On this date in 2001, in the midst of the Second Intifada in Israel, a Palestinian terrorist carried a guitar case full of explosives into Sbarro’s pizzeria in central Jerusalem and detonated it in a deadly suicide bombing attack. The attack killed 16 people, half of whom were children, and wounded 100, many of them severely. Among those murdered were Mordechai and Tzira Schijveschuurder, both children of Dutch Holocaust survivors, and three of their children. Their two other children, daughters, Leah, 11, and Chaya, 8, suffered serious injuries. Another victim was an American Jew named Shoshana Greenbaum, who was pregnant with her first child. The bomber who carried out the attack had been escorted to Sbarro’s by a twenty-year old Palestinian woman terrorist named Ahlam Tamimi. Tamimi expressed great satisfaction with her role in the attack. She described herself as smiling as she heard the death toll increase on the news in the period right after the bombing. She was later imprisoned by Israel for her role in the bombing. While the Second Intifada had been going on for almost a year by the summer of 2001, the enormity of scale of the Sbarro attack and the depravity of attacking a crowded pizzeria filled with a lunchtime crowd of innocent civilians brought home its horrors to people around the world. The bombing was widely condemned around the world including by American President George W. Bush, the United Nations and the European Union. In response to the attack, Israel closed Orient House, which was the unofficial headquarters of the Palestinian leadership in East Jerusalem. In 2011, despite vociferous opposition from family members of those murdered in the Sbarro attack, Israel freed Ahlam Tamimi as part of a prisoner exchange to obtain the release of Israeli POW Gilad Shalit.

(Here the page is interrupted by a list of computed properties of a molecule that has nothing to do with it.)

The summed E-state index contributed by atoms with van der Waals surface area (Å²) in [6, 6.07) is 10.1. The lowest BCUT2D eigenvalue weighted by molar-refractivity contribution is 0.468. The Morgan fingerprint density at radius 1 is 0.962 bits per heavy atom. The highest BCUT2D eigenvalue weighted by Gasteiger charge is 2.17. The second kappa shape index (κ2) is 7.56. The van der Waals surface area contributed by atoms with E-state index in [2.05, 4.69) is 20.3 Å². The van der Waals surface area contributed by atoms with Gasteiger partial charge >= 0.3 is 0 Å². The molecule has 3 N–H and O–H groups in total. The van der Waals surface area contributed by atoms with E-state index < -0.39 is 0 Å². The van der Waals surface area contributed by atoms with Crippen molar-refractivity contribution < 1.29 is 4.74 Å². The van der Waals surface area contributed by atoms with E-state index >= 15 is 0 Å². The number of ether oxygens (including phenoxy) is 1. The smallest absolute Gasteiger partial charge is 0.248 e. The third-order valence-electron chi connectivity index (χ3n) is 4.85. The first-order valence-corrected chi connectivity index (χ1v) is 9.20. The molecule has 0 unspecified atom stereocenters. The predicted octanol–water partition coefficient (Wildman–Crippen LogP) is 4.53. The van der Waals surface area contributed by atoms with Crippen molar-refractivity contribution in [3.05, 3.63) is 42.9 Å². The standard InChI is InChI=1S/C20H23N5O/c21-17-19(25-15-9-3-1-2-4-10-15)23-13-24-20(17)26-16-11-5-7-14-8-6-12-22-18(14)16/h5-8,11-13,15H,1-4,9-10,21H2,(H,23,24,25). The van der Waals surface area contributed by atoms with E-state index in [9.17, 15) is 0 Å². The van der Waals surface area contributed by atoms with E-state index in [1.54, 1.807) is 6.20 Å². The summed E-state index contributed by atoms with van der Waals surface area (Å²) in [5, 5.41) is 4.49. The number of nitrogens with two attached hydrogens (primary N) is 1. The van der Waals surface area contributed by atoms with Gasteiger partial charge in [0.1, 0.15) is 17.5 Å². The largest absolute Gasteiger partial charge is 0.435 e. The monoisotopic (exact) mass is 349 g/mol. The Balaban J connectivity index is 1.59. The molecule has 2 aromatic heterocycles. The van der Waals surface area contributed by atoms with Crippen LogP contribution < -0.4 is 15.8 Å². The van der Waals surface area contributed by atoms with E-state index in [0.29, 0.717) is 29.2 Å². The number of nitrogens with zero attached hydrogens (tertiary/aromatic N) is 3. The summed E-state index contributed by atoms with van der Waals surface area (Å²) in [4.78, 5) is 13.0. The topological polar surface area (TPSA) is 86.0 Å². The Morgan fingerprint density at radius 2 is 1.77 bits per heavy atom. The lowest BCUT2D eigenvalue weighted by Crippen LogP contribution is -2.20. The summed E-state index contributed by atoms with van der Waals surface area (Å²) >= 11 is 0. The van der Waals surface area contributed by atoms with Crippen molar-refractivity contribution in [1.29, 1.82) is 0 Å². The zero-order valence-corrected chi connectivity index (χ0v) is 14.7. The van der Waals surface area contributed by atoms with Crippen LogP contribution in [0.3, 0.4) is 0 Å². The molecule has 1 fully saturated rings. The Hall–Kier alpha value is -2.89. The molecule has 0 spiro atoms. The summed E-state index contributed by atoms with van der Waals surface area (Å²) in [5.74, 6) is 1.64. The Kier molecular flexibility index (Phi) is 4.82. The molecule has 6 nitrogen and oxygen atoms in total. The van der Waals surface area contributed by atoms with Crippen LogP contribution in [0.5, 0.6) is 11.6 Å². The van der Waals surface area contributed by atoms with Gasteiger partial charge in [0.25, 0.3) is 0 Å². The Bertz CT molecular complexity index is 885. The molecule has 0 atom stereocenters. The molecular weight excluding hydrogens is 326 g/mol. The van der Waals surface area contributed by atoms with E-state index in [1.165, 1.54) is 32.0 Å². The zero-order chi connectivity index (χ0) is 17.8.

August 10, 1993: Ruth Bader Ginsburg is sworn in as Supreme Court Justice